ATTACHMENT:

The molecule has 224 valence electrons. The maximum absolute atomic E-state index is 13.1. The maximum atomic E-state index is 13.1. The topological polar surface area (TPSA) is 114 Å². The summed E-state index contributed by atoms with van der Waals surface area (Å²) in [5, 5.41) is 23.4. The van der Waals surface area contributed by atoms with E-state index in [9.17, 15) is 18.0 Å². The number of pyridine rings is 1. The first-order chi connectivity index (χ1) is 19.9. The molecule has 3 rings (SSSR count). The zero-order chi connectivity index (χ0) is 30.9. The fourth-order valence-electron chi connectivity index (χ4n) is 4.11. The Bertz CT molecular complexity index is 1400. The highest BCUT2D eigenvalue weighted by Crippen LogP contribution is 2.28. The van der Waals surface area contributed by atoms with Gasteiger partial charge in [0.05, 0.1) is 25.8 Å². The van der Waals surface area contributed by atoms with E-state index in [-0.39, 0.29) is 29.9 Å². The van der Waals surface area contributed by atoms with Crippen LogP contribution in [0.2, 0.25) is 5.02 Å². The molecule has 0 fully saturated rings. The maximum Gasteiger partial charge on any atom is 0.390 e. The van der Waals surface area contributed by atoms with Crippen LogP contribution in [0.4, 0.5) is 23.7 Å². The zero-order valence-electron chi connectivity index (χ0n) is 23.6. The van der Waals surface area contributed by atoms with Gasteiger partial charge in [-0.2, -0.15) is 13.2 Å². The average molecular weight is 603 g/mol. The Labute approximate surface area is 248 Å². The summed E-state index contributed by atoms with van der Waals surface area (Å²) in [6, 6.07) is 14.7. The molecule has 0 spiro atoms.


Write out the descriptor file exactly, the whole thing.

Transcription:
The molecule has 224 valence electrons. The maximum absolute atomic E-state index is 13.1. The maximum atomic E-state index is 13.1. The topological polar surface area (TPSA) is 114 Å². The summed E-state index contributed by atoms with van der Waals surface area (Å²) in [5, 5.41) is 23.4. The van der Waals surface area contributed by atoms with E-state index in [9.17, 15) is 18.0 Å². The number of pyridine rings is 1. The first-order chi connectivity index (χ1) is 19.9. The molecule has 3 rings (SSSR count). The zero-order chi connectivity index (χ0) is 30.9. The fourth-order valence-electron chi connectivity index (χ4n) is 4.11. The Bertz CT molecular complexity index is 1400. The highest BCUT2D eigenvalue weighted by Crippen LogP contribution is 2.28. The van der Waals surface area contributed by atoms with Gasteiger partial charge in [0.05, 0.1) is 25.8 Å². The van der Waals surface area contributed by atoms with E-state index in [-0.39, 0.29) is 29.9 Å². The van der Waals surface area contributed by atoms with Crippen LogP contribution in [0.2, 0.25) is 5.02 Å². The molecule has 0 fully saturated rings. The maximum Gasteiger partial charge on any atom is 0.390 e. The van der Waals surface area contributed by atoms with Crippen LogP contribution in [0.4, 0.5) is 23.7 Å². The zero-order valence-electron chi connectivity index (χ0n) is 23.6. The van der Waals surface area contributed by atoms with Gasteiger partial charge in [-0.2, -0.15) is 13.2 Å². The average molecular weight is 603 g/mol. The Labute approximate surface area is 248 Å². The summed E-state index contributed by atoms with van der Waals surface area (Å²) in [6, 6.07) is 14.7. The molecule has 0 spiro atoms.